Jamal Thomas Grayslake NorthA move-in from Detroit last spring, Thomas, a junior, was able to settle in quickly at Grayslake North. Thomas earned the spot as the Knights' starting point guard and put up big-time numbers as a distributor and a scorer, despite rarely playing the entire game. Grayslake North had so many blowout wins that Thomas sat out nine fourth quarters. Yet, he still averaged 18 points and 6 assists per game. He also pulled down 5 rebounds per game. In two games this season, Thomas also recorded triple-doubles. Against Crystal Lake South, he rolled up 18 points, 13 assists and 12 rebounds. Against Woodstock, he finished with 11 points, 13 rebounds and 13 assists, and didn't play at all in the fourth quarter. "That first triple-double against Crystal Lake South came in our fourth game of the season, and all of us as a staff were like, 'We knew he was good, but wow!' That was a coming out party for Jamal," Grayslake North coach Todd Grunloh said. "He is so good in transition. He really thrives in our up-tempo offense. And he's got the best vision. He can push the ball fast, and is still so under control to find teammates or to create for himself."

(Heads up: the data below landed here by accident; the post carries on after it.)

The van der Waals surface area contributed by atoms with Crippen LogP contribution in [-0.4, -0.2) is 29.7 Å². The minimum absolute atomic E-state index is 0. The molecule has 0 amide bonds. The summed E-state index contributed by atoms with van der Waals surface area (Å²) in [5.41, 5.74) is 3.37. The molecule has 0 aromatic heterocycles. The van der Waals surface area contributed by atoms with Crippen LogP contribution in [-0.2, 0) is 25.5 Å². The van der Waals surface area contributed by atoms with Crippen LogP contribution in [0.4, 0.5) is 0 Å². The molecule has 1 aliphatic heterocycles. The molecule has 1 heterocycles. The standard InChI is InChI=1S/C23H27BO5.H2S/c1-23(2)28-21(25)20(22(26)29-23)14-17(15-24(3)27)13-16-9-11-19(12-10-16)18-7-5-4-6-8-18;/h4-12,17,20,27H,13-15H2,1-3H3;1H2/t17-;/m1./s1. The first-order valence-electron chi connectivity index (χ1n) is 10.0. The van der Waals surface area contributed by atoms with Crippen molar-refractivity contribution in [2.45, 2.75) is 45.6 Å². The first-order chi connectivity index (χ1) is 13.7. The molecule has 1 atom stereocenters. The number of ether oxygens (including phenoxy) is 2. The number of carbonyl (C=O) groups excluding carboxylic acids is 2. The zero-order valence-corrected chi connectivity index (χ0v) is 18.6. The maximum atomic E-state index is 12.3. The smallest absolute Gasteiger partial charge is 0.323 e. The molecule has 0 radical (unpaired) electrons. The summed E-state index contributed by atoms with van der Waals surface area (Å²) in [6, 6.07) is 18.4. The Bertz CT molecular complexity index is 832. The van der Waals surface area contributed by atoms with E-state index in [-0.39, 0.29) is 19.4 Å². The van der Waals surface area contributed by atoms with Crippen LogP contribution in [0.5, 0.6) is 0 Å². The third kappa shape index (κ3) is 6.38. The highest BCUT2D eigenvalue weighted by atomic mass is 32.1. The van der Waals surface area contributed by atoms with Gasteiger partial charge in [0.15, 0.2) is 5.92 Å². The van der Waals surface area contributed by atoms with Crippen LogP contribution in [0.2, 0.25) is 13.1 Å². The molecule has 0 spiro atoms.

Ryuji Aoki Stevenson Sr. G
Jack Beckman Grayslake Central Sr. F
Maurice Chambers Warren Sr. G
Michael Dougherty Vernon Hills Sr. F
CJ Duff Carmel Sr. G
Aidan Einloth Grayslake North Sr. F
Michael Green Round Lake Sr. F
Colton Jewell Lakes Sr. F
John Kerr Grant Jr. F
Ben Kimpler Libertyville Sr. F
Nick Meyer Lake Zurich Sr. F
Nick Penny Lake Zurich Sr. G
Drew Peterson Libertyville Soph. G
Justin Smith* Stevenson Jr. F
Jamal Thomas Grayslake North Jr. G
* All-area team captain
Honorable mentionG Danny Brito, Antioch, sr.; F James Connolly, Grayslake North, soph.; G Rodney Herenton, Stevenson, sr.; G Trevor Koch, Antioch, sr.; G Ben Kusiak, Grant, jr.; G Bobby Krebs, Grayslake North, sr.; G Logan Lewis, Grant, jr.; G Tommy Marcotte, Mundelein, soph.; G Bryan Nee, Wauconda, sr.; F Johnny Roeser, Carmel, fr.; G Kyle Rohr, jr.; G Sam Ruhlmann, Grayslake Central, sr.; F Matt Stephens, Carmel, sr.; G Jarod Stonis, Wauconda, jr.
Selections and profiles by Patricia Babcock McGraw